Ordinary knowledge

I know how to write a sonnet. I do not know, really, how to mow a lawn. I can write a book, but I cannot keep my house clean. We all know the stereotype of the absent minded professor, right? For an art project in school I designed a branding campaign for a cafe based in my father’s academic building called “The Absent Minded Professor Cafe: Where you can forget your lunch and still eat.” I was ten, but I still think it’s a good idea. But the idea is that the professor is so wrapped up in his/her work that he/she can’t do basic tasks. I know how that feels.

It might be class or gender, I did not mow lawns for extra money as a kid. Instead I babysat, which I hated, unless I was babysitting for Cub Clause and Dr. Cub the Younger (seriously, that kid just got a Ph.D.!! I’d pinch his cheeks and tell him how proud I was if he weren’t a good half a foot taller than me and a few continents away besides.). Because I was the youngest child, my parents were tired. They didn’t want to teach me how to do these things, they just wanted to get it done. As such, I’m good at picking up sticks in the yard and drying dishes.

I learned how to cook in my early twenties by trying recipes and calling my mother every night to help me troubleshoot. The funniest instance of this was the time when my dad answered the phone. “Can I talk to Mom? I have a cooking question.”

“Your Ma is busy, maybe I can help?” I was dubious. As far as I knew, all my father could cook was hot dogs and beans. I wasn’t even sure he knew how to make a cup of coffee for himself.

“What kind of mushroom is a shallot?” My recipe called for shallots and I just had a few plain mushrooms in my fridge. Would that work? There was a silence.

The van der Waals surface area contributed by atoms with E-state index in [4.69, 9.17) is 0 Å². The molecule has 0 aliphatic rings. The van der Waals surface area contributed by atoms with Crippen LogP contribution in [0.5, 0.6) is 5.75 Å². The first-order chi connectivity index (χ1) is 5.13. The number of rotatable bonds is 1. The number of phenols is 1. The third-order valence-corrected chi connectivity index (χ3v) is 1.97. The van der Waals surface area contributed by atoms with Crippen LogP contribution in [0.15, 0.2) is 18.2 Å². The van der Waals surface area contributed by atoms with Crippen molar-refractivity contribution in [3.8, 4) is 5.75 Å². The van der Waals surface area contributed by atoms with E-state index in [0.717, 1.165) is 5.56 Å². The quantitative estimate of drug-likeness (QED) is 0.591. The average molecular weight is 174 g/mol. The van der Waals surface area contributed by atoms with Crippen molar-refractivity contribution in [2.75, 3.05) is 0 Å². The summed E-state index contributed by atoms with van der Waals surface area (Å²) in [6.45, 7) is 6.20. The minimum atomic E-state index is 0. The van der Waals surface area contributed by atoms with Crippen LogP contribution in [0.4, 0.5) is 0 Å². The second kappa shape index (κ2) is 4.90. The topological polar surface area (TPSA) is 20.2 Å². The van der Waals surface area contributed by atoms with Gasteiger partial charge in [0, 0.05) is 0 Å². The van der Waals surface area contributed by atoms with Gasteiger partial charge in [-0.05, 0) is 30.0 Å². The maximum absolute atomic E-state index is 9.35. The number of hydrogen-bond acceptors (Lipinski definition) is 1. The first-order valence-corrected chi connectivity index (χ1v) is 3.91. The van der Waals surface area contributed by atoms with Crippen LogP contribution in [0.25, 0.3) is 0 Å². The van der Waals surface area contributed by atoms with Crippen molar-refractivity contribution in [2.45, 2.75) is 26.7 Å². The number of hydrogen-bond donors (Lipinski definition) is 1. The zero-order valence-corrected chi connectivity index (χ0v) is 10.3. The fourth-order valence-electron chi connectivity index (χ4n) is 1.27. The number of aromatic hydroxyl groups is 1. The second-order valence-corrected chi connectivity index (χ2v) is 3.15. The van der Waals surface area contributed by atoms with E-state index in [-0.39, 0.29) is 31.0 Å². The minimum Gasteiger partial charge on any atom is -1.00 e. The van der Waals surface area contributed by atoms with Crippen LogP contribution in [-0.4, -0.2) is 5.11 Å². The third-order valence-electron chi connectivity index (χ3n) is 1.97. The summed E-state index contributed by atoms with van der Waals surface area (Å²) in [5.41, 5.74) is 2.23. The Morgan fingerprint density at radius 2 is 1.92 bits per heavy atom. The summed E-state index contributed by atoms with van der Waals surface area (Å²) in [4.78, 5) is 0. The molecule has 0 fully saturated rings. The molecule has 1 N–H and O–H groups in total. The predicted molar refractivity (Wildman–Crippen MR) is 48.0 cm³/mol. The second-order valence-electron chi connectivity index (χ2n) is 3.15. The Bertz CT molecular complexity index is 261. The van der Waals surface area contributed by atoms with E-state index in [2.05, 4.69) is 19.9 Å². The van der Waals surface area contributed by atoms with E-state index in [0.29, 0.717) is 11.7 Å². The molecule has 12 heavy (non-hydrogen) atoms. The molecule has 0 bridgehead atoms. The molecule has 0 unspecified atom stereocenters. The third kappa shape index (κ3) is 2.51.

“What?” I asked. I had this weird feeling my father was trying not to laugh.

“I’m pretty sure a shallot is a kind of onion.”

Oh.

My mother died just before I bought this house, and I have no one to tell me how and when to thin a bed of lilies. What’s a weed and what’s a plant? How do you mow in straight lines? Do you need to mow in straight lines? Why do people even bother with annuals? How and when do you cut back bushes? Did my mother teach me all of this but I was too busy reading novels and plotting my escape to listen?

What can you do that other people can’t do? What can other people do that you can’t?

(And I mowed that lawn like a motherfucker. Just saying.)

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8 responses to “Ordinary knowledge

  1. I learned to cook the same way. My mother never taught me much until I was married and living in Germany, when she would send recipes through the mail with adorable little sets of instruction.

  2. I can keep goldfish alive indefinitely, but I can’t successfully grow any plant but dandelions.

    I can mow like a motherfucker, but I choose not to.

    (My Dad the Former Botany Major told me that plants are the ones you want to keep. Weeds are the ones you don’t. The decision is subjective.)

  3. Pingback: What Do You Like Doing? | Fangs and Clause

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